New ATV Taillights.

Well, brake lights anyway. 

I’d had to take the stock brake/tail light off when I mounted the rear winch right where it had been.    

Then the rear accessory recievers, and the bumper, and it left very little realestate for putting it back– Especially since it’s bulb housing is 4″ off the back of the light… It needs 6″ depth where I had rack cross bars at. 

Had bought a 2″x3″ trailer marker light for this, but even it was a bit big to fit in the space I had left, and too thick to end up behind the bumper face. 

Then, I remembered the marker lights that came with my big trailer,  that were left over when I cheated and mounted reflectors instead.  1″x4″. Perfect for between rack and bumper, recessed from bumper face.  Just so happens that the space between the frame rails there is 9.75″. Perfect for 2. 

Made a mount bar from 1″x3/32″ 1095 bar stock. 


Paint,  mount lights,  and mount between the frame rail tails with the upper bumper bolts.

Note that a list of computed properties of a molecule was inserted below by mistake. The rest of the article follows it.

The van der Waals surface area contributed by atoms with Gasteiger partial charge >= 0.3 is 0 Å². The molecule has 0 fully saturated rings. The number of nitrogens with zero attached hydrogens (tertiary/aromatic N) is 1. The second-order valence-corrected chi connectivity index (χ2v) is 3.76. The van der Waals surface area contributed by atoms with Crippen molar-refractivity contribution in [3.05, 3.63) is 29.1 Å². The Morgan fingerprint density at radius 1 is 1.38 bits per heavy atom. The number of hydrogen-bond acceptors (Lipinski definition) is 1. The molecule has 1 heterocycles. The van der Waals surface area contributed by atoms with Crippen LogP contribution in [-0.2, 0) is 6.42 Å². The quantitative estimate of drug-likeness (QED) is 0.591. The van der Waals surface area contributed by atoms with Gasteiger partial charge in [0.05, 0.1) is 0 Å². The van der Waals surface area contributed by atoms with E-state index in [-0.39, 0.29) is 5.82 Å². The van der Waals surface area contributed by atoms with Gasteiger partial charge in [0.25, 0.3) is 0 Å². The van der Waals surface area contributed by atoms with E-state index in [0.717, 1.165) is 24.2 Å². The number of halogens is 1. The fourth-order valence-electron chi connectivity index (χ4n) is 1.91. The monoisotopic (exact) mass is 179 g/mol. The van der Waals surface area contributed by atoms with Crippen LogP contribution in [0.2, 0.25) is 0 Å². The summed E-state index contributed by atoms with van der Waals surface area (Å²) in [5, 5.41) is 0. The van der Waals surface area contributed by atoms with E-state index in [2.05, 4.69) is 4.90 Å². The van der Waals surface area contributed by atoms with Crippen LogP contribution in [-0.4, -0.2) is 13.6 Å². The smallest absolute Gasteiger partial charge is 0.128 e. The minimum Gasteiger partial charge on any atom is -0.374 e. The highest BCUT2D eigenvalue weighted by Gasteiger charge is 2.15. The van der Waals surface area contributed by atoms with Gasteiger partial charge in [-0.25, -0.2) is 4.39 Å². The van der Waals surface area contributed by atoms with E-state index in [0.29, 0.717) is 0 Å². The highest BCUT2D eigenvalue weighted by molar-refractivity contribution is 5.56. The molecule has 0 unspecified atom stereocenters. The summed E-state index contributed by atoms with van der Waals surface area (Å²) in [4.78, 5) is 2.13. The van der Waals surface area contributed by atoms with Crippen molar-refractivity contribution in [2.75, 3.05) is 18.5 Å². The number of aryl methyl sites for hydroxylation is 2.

(Ignore the scratched paint around holes… I scraped it up to ensure it all grounded.)

These lights are nice. They’re a base plate that mounts and wires, then a sealed  water proof 2 bulb unit plugs/snaps onto the top.  Should be easy to change when burnt out, but being sealed I can’t see them ever burning out very easilly. 

I wired it to the brake light circuit, intending to later add another couple lights under the rack as constant on taillights. 

 I might end up just making one of these a taillight, leaving one a brakelight. Won’t be symmetrical anymore, but it would work! We’ll see.  πŸ™‚ 

Anyway, they’re pretty bright, here they are with the park brake locked, in daylight, on a bright sunny day.  

Categories: ATV, ATV Accessories, Custom, Fabrication, Modifications, Vehicles, Wiring | 2 Comments

ATV Turn Signals.

This has been a long time in the works.  I started ordering parts in early to mid June. Took about 3, 3.5 weeks for everything to come.  Then I had to find time to start it… 

Then decided I had to do the fuse block first, which took several days over last week. Now I’ve finally got the turn signals wired in, which also too a few days spread out over several total. 

Covering the fuse block install and the turn signals, I believe I have about 50 hours in this wiring and mounting. 

 Yes, I’m epically slow at wiring! 

Why turn signals? I dunno, just seemed like it’d be cool . 😎 Why not?  (No, unlike in some states I can’t make a quad street legal in Alaska.)